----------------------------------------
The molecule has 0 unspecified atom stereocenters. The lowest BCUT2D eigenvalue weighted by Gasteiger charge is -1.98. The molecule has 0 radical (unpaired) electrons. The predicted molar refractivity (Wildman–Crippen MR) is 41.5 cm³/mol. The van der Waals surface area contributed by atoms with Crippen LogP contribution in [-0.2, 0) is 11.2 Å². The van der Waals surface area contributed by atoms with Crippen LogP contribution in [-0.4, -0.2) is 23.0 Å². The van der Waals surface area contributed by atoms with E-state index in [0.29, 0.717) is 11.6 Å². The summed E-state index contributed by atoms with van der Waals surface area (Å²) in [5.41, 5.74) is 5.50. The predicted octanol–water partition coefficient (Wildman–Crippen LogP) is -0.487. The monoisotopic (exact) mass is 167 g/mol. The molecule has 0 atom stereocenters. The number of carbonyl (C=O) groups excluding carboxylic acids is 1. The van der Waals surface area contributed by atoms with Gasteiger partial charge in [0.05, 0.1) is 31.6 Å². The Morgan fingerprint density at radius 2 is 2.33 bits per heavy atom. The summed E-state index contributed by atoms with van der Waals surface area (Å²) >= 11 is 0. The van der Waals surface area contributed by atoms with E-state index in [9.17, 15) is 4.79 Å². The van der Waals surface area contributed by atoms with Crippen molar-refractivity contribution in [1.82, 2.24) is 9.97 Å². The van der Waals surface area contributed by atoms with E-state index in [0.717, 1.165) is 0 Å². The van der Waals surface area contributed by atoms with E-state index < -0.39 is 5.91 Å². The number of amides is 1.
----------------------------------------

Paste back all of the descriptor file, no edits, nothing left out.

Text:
The molecule has 0 unspecified atom stereocenters. The lowest BCUT2D eigenvalue weighted by Gasteiger charge is -1.98. The molecule has 0 radical (unpaired) electrons. The predicted molar refractivity (Wildman–Crippen MR) is 41.5 cm³/mol. The van der Waals surface area contributed by atoms with Crippen LogP contribution in [-0.2, 0) is 11.2 Å². The van der Waals surface area contributed by atoms with Crippen LogP contribution in [-0.4, -0.2) is 23.0 Å². The van der Waals surface area contributed by atoms with E-state index in [0.29, 0.717) is 11.6 Å². The summed E-state index contributed by atoms with van der Waals surface area (Å²) in [5.41, 5.74) is 5.50. The predicted octanol–water partition coefficient (Wildman–Crippen LogP) is -0.487. The monoisotopic (exact) mass is 167 g/mol. The molecule has 0 atom stereocenters. The number of carbonyl (C=O) groups excluding carboxylic acids is 1. The van der Waals surface area contributed by atoms with Gasteiger partial charge in [0.05, 0.1) is 31.6 Å². The Morgan fingerprint density at radius 2 is 2.33 bits per heavy atom. The summed E-state index contributed by atoms with van der Waals surface area (Å²) >= 11 is 0. The van der Waals surface area contributed by atoms with E-state index in [9.17, 15) is 4.79 Å². The van der Waals surface area contributed by atoms with Crippen molar-refractivity contribution in [1.82, 2.24) is 9.97 Å². The van der Waals surface area contributed by atoms with E-state index in [0.717, 1.165) is 0 Å². The van der Waals surface area contributed by atoms with E-state index < -0.39 is 5.91 Å². The number of amides is 1.